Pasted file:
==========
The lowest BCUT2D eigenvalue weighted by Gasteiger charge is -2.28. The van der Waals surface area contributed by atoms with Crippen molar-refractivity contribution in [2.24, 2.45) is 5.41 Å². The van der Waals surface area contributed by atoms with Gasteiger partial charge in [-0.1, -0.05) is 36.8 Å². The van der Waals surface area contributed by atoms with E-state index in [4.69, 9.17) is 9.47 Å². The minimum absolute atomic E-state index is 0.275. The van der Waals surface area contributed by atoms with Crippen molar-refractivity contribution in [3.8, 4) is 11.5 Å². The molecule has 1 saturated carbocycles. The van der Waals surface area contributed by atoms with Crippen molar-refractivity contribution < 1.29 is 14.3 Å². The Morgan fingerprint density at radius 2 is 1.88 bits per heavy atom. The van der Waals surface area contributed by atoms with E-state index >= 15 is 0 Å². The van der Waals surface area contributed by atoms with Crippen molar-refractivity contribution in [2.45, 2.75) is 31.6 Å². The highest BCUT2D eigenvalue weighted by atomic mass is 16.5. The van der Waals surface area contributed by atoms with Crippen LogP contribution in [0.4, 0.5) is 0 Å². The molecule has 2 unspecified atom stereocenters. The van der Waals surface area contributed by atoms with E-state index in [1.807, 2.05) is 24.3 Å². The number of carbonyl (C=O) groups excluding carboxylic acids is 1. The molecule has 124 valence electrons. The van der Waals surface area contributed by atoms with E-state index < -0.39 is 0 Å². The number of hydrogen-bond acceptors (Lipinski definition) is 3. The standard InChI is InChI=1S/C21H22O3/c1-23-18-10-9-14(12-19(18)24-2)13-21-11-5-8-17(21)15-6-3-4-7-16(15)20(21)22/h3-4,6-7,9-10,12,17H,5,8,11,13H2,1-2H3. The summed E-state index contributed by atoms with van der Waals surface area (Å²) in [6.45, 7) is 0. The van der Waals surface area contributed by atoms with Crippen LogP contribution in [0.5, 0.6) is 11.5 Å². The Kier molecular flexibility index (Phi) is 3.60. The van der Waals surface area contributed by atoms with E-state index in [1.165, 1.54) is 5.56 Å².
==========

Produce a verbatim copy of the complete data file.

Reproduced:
The lowest BCUT2D eigenvalue weighted by Gasteiger charge is -2.28. The van der Waals surface area contributed by atoms with Crippen molar-refractivity contribution in [2.24, 2.45) is 5.41 Å². The van der Waals surface area contributed by atoms with Gasteiger partial charge in [-0.1, -0.05) is 36.8 Å². The van der Waals surface area contributed by atoms with E-state index in [4.69, 9.17) is 9.47 Å². The minimum absolute atomic E-state index is 0.275. The van der Waals surface area contributed by atoms with Crippen molar-refractivity contribution in [3.8, 4) is 11.5 Å². The molecule has 1 saturated carbocycles. The van der Waals surface area contributed by atoms with Crippen molar-refractivity contribution < 1.29 is 14.3 Å². The Morgan fingerprint density at radius 2 is 1.88 bits per heavy atom. The van der Waals surface area contributed by atoms with E-state index >= 15 is 0 Å². The van der Waals surface area contributed by atoms with Crippen molar-refractivity contribution in [2.45, 2.75) is 31.6 Å². The highest BCUT2D eigenvalue weighted by atomic mass is 16.5. The van der Waals surface area contributed by atoms with Crippen LogP contribution in [0.4, 0.5) is 0 Å². The molecule has 2 unspecified atom stereocenters. The van der Waals surface area contributed by atoms with E-state index in [1.807, 2.05) is 24.3 Å². The number of carbonyl (C=O) groups excluding carboxylic acids is 1. The molecule has 124 valence electrons. The van der Waals surface area contributed by atoms with E-state index < -0.39 is 0 Å². The number of hydrogen-bond acceptors (Lipinski definition) is 3. The standard InChI is InChI=1S/C21H22O3/c1-23-18-10-9-14(12-19(18)24-2)13-21-11-5-8-17(21)15-6-3-4-7-16(15)20(21)22/h3-4,6-7,9-10,12,17H,5,8,11,13H2,1-2H3. The summed E-state index contributed by atoms with van der Waals surface area (Å²) in [6.45, 7) is 0. The van der Waals surface area contributed by atoms with Crippen LogP contribution in [0.5, 0.6) is 11.5 Å². The Kier molecular flexibility index (Phi) is 3.60. The van der Waals surface area contributed by atoms with E-state index in [1.165, 1.54) is 5.56 Å².